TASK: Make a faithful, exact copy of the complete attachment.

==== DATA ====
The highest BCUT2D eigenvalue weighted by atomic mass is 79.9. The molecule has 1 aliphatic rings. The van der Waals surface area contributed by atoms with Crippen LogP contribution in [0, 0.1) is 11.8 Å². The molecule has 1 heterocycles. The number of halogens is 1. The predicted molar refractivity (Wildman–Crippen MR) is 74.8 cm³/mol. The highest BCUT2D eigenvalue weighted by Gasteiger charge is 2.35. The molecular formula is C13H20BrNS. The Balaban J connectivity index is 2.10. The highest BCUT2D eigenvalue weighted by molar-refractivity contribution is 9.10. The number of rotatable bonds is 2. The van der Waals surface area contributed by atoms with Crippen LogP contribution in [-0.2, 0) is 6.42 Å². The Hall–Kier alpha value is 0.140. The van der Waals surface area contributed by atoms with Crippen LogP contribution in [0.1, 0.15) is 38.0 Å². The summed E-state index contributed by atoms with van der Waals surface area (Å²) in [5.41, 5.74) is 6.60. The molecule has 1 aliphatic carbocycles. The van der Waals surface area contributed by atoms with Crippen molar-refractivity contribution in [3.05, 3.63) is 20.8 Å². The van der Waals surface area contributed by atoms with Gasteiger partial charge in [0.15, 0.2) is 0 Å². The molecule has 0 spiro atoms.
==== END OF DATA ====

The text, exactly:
The highest BCUT2D eigenvalue weighted by atomic mass is 79.9. The molecule has 1 aliphatic rings. The van der Waals surface area contributed by atoms with Crippen LogP contribution in [0, 0.1) is 11.8 Å². The molecule has 1 heterocycles. The number of halogens is 1. The predicted molar refractivity (Wildman–Crippen MR) is 74.8 cm³/mol. The highest BCUT2D eigenvalue weighted by Gasteiger charge is 2.35. The molecular formula is C13H20BrNS. The Balaban J connectivity index is 2.10. The highest BCUT2D eigenvalue weighted by molar-refractivity contribution is 9.10. The number of rotatable bonds is 2. The van der Waals surface area contributed by atoms with Crippen LogP contribution in [-0.2, 0) is 6.42 Å². The Hall–Kier alpha value is 0.140. The van der Waals surface area contributed by atoms with Crippen LogP contribution in [0.1, 0.15) is 38.0 Å². The summed E-state index contributed by atoms with van der Waals surface area (Å²) in [5.41, 5.74) is 6.60. The molecule has 1 aliphatic carbocycles. The van der Waals surface area contributed by atoms with Crippen molar-refractivity contribution in [3.05, 3.63) is 20.8 Å². The van der Waals surface area contributed by atoms with Gasteiger partial charge in [0.15, 0.2) is 0 Å². The molecule has 0 spiro atoms.